Loading ...
Sorry, an error occurred while loading the content.


Expand Messages
  • JL Badgley
    So it s been a while since I ve bothered with a houppelande, but considering we are trying to get a group started in Thailand (!) and the Thai participants are
    Message 1 of 1 , Jul 23, 2009
      So it's been a while since I've bothered with a houppelande, but
      considering we are trying to get a group started in Thailand (!) and
      the Thai participants are really psyched about Western clothing and
      customs, I thought I'd get back into one of my favorite outfits; after
      all, anyone who knows me knows I have a penchant for large, overblown
      sleeves. :) The problem is that I left my nice houppelande at home,
      since Thailand is a bit hot for something as heavy as that. I'm
      considering, in fact, if I want to make a "haincelin", as I've seen
      the short houppelandes called.

      This brings me to the question of patterns. My first houppelande was
      made from Cynthia Virtue's pattern:


      It came out, I admit, looking rather like that big blue houppelande
      being demonstrated, and I'm generally pleased with it except for a few

      First, there tends to be a bunching between the legs that is
      uncomfortable and does not seem to be born out in the pictures I'm
      looking at. Second, though I like her general approach that the folds
      fall from shoulders (and even the inset gore in the back, to get the
      round neck) I'm still leery of a few details that I'm seeing in the
      pictures that I'm unsure about.

      Take a look at this picture, for example:


      I'm first concerned about whether it is open in the front and held
      with clasps or not--I tend to believe not, as the clasps would likely
      show /somewhere/ in the visual evidence, and so far, I've yet to see
      it. Therefore, it would seem to me that the high collars are probably
      pieced in, and the end of the black on the green houppelande (and the
      end of the ermine on the orange) would actually be where the collars
      end, likely having been pieced in separately. This is an assumption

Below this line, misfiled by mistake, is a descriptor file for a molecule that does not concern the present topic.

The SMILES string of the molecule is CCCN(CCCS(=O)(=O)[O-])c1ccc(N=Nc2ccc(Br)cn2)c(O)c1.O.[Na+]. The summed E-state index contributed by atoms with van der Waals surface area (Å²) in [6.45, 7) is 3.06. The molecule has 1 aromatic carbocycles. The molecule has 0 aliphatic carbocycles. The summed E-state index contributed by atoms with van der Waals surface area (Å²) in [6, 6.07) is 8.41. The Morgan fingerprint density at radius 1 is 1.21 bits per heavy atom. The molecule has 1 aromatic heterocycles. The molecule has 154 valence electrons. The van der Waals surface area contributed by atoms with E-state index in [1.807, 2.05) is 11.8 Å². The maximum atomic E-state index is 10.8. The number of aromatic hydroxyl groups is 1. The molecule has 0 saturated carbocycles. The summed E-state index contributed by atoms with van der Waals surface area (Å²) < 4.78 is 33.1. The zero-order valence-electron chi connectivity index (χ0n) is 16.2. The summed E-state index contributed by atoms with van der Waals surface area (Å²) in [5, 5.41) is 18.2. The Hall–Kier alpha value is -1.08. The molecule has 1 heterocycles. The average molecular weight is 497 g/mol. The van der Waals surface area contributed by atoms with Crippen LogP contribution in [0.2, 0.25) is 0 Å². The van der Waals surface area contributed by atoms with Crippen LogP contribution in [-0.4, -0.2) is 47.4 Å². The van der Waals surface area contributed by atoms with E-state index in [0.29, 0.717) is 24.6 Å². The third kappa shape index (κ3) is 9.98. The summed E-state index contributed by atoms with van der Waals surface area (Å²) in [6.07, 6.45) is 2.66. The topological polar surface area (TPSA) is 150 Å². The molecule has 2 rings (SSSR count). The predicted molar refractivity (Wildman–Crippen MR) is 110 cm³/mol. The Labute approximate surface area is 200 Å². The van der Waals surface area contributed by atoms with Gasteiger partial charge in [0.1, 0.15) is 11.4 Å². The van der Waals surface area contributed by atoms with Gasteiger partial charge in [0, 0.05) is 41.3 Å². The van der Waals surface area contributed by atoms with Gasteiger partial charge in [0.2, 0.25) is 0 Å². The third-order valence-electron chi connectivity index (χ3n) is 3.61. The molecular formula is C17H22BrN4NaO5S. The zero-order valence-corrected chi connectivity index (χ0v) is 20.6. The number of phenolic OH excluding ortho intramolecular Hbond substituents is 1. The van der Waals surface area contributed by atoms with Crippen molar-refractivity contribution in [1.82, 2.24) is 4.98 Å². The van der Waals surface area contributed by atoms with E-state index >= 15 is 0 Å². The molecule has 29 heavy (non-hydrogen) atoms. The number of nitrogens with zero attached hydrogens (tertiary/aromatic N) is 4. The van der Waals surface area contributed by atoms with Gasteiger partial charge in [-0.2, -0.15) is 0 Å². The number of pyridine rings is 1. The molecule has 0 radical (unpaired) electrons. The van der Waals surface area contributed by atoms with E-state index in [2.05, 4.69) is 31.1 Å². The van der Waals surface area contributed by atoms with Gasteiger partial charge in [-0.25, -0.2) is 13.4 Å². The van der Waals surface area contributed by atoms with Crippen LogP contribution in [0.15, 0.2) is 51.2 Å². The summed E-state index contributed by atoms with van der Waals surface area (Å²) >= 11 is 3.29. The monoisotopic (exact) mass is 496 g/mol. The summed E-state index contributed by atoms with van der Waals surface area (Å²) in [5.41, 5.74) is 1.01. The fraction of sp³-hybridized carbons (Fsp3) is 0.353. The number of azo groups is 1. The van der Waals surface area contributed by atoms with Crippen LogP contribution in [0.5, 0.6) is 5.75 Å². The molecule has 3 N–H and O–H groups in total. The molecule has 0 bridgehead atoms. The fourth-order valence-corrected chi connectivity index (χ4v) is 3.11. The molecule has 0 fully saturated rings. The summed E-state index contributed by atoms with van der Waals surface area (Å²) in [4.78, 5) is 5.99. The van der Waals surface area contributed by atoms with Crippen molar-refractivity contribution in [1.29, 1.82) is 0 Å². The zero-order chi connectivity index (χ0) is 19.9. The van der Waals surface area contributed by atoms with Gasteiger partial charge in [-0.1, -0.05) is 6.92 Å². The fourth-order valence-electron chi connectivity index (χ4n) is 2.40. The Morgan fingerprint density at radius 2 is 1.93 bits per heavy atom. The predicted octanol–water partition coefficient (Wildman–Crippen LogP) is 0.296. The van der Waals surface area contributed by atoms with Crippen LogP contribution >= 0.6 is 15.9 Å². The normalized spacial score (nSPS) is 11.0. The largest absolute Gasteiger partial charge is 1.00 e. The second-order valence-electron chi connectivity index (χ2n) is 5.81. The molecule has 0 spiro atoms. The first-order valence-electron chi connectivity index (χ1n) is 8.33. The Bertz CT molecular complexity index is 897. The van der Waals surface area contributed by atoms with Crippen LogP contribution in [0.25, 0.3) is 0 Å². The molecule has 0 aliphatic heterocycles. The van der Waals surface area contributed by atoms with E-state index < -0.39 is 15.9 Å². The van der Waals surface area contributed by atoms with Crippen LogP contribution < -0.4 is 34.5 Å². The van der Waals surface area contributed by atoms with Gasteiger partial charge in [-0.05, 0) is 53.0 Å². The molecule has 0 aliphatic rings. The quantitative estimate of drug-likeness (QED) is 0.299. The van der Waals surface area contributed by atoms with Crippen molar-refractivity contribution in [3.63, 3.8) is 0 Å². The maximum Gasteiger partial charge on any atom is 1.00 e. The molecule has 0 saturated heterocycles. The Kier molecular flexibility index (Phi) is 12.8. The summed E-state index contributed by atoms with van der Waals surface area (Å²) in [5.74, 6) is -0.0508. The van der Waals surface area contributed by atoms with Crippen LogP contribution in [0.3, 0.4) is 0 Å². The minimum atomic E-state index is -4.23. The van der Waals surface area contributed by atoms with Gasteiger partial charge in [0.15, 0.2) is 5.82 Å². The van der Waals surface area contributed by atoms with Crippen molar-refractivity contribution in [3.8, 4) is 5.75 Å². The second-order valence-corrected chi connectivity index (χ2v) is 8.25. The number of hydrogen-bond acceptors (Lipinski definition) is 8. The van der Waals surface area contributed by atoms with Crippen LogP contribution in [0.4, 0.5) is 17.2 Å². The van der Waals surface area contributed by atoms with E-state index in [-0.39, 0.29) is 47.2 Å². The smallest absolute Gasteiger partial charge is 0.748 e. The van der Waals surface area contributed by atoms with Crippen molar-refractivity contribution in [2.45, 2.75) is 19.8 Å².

based on other garments that I've seen. There may be a clasp up near
      the throat, however, covered by fur, but I'm not entirely sure.

      Down further, we see a slit on the orange houppelande. I've seen
      similar things elsewhere:

      This appears to allow movement and likely would show off the wearer's
      chauses and legs. I have a problem with the CV pattern here, as I'm
      not quite certain I see how the expanding quarter-circle would allow
      for this kind of a drape at the hem, but perhaps I'm just not seeing
      it, yet.

      Then there is the side of the green houppelande, where there is hardly
      any pleating at all. While this is not always present, it is clear in
      a few other pictures I've seen:


      Is that merely the manner in which it is pleated? Or is it indicative
      of something else? Unfortunately, I think we all realize the problems
      that arise from looking merely at the pictorial evidence, but to my
      knowledge there are no surviving houppelandes--at least not men's and
      in a suitable condition.

      So I'm gathering opinions as I work out a pattern. Currently, I'm
      going with the idea that Cynthia is basically correct about the drape.
      It needs to come from the shoulder in order to work properly. It
      probably needs to expand outwards, but does it need to do so in both
      directions? Could it be that the centerline is straight, and then the
      side slopes out, perhaps to the length of the fabric. I could add a
      gore from the underarm to the hem along the sides to increase it
      further, but I'm wondering if this will accomplish what I hope for.
      Splitting it above the knee to further down (or just doing a shorter
      haincelin) is another consideration.

      Finally, there will be fabric to consider. I've been told that, if I
      go through our Thai friends, we can get dyed linen for as little as 20
      Baht (<$1USD) per meter. Silks are also very reasonable--I believe 4
      meters of silk (about 40~45" wide) went for approx. 250 Baht, and our
      friends might do better. Wool I'm not so optimistic on, as Thailand
      is not really known for their sheep industry. Cotton or silk damask,
      however, should be little obstacle. I'm thinking a damask for the
      outer and a linen inside, maybe with some silk or faux fur around the
      sleeves (I'm leaning away from the fur simply because this is Thailand
      and even just decorative fur can really add to the heat of a garment).

      Thoughts, comments, leads on other patterns? So far, CV's pattern is
      the only one that gets the top "right" for me, but I'm still not quite
      in love with the pattern and hope that by working it through with some
      cheaper stuff, first, I might be able to come up with something that
      looks more like what I'm seeing in the paintings.

      -E. Godric Logan
      aka Ii
    Your message has been successfully submitted and would be delivered to recipients shortly.